By Pr Herna Kong
Being still is something alien to most of us, especially in our living in the fast-paced developed country of Singapore. This fast-paced expectation has even seeped not only into our daily routines but also into our ministries, so much so that it leaves little room for us to selah — to pause or reflect. As a result, when we are faced with an onslaught of problems, we end up busy trying to solve them quickly, and to take control of the situation on our own, but eventually getting disappointed and drained if the problems remain unsolved. If that is not bad enough, we end up with stress, depression, loss of self-control, high blood pressure or some other undesired effect.
Before any of the aforementioned undesired effect sets in, it will do us good to take heed of what is taught in the Bible, which is to selah when we are overwhelmed by problems. To selah means to take a moment to pause or to reflect, and to consider what God may be saying even when we do not fully understand it. To selah gives us an opportunity to have a moment away from this crazy, fast-paced and busy world we live in, and consider the immense mysteries and wonders of God. Paul speaks about this in Colossians 2:2-3, “My goal is that they may be encouraged in heart and united in love, so that they may have the full riches of complete understanding, in order that they may know the mystery of God, namely, Christ, in whom are hidden all the treasures of wisdom and knowledge.” Therefore, instead of shouting, complaining, moaning, crying or even doing something that harms ourselves and/or others, let us do the opposite, that is, to take time to be still before God.
The prophet Jeremiah reminds us, “It is good to wait quietly for the salvation of the LORD” (Lam. 3:26). Why is it good for us to be silent, in waiting for God’s help to our problems? This is because the silence and stillness help us reflect and introspect about ourselves, and to see if there is still something we have not resolved. The stillness also helps us refrain from doing something based solely on our emotions and/or irrational thoughts, and thus saves us from making more mistakes and compounding the problem. When God sent the Assyrians to conquer Judah because of the latter’s wickedness, instead of being still to reflect on and thus, repent of their wicked ways, and turning to God for help, Judah turned to Egypt and listened to the Egyptians’ counsels and the dictates of the Egyptians’ evil hearts, plunging Judah into more problems.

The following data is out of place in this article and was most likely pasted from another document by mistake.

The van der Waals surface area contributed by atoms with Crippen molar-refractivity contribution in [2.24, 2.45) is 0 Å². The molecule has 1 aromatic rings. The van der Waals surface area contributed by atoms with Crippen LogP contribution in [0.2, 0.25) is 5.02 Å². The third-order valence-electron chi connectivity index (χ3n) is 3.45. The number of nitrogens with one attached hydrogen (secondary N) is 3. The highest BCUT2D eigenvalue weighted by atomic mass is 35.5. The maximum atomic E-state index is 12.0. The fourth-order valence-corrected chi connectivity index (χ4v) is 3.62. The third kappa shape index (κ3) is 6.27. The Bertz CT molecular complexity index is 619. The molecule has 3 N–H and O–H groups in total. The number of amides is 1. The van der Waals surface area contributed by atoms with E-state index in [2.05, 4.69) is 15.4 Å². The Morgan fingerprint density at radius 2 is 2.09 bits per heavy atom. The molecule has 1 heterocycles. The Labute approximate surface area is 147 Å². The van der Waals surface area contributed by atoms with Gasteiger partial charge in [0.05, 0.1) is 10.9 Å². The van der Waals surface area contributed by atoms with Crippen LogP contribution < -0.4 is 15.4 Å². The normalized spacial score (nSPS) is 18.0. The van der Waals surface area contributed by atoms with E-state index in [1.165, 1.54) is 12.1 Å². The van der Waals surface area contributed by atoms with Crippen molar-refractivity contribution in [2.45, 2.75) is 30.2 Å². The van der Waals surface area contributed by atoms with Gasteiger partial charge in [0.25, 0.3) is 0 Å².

In Psalm 46:10, we are told directly by God to be still, “Be still, and know that I am God; I will be exalted among the nations, I will be exalted in the earth.” Whenever our life goes haywire, let us take a moment to pause, and direct our mind and heart to God, who is in control of everything. Put our trust in God. As Jeremiah says, “Blessed is the man who trusts in the LORD, whose trust is the LORD” (Jer. 17:7).